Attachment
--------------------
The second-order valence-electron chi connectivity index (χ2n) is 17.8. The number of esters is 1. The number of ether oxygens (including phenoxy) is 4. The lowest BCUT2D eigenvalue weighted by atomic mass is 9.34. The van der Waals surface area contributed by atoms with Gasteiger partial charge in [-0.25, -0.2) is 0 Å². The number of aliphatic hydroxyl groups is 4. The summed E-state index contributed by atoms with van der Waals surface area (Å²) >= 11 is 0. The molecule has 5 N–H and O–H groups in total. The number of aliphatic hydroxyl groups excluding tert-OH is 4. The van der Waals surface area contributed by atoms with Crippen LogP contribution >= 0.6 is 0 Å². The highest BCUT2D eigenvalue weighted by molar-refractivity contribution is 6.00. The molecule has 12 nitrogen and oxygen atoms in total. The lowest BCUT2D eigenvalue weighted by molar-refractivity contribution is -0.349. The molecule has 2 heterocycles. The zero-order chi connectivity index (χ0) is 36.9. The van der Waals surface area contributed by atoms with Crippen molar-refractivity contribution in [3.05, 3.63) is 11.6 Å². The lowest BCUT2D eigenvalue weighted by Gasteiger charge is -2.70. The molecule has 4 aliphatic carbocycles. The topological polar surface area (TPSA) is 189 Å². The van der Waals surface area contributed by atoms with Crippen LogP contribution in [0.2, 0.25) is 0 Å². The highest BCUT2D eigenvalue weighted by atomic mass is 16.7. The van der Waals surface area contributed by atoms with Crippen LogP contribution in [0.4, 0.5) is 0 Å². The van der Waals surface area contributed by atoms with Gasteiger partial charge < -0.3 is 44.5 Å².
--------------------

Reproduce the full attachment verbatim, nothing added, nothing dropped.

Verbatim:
The second-order valence-electron chi connectivity index (χ2n) is 17.8. The number of esters is 1. The number of ether oxygens (including phenoxy) is 4. The lowest BCUT2D eigenvalue weighted by atomic mass is 9.34. The van der Waals surface area contributed by atoms with Gasteiger partial charge in [-0.25, -0.2) is 0 Å². The number of aliphatic hydroxyl groups is 4. The summed E-state index contributed by atoms with van der Waals surface area (Å²) >= 11 is 0. The molecule has 5 N–H and O–H groups in total. The number of aliphatic hydroxyl groups excluding tert-OH is 4. The van der Waals surface area contributed by atoms with Crippen LogP contribution >= 0.6 is 0 Å². The highest BCUT2D eigenvalue weighted by molar-refractivity contribution is 6.00. The molecule has 12 nitrogen and oxygen atoms in total. The lowest BCUT2D eigenvalue weighted by molar-refractivity contribution is -0.349. The molecule has 2 heterocycles. The zero-order chi connectivity index (χ0) is 36.9. The van der Waals surface area contributed by atoms with Crippen molar-refractivity contribution in [3.05, 3.63) is 11.6 Å². The lowest BCUT2D eigenvalue weighted by Gasteiger charge is -2.70. The molecule has 4 aliphatic carbocycles. The topological polar surface area (TPSA) is 189 Å². The van der Waals surface area contributed by atoms with Crippen LogP contribution in [0.2, 0.25) is 0 Å². The highest BCUT2D eigenvalue weighted by atomic mass is 16.7. The van der Waals surface area contributed by atoms with Crippen LogP contribution in [0.4, 0.5) is 0 Å². The van der Waals surface area contributed by atoms with Gasteiger partial charge < -0.3 is 44.5 Å².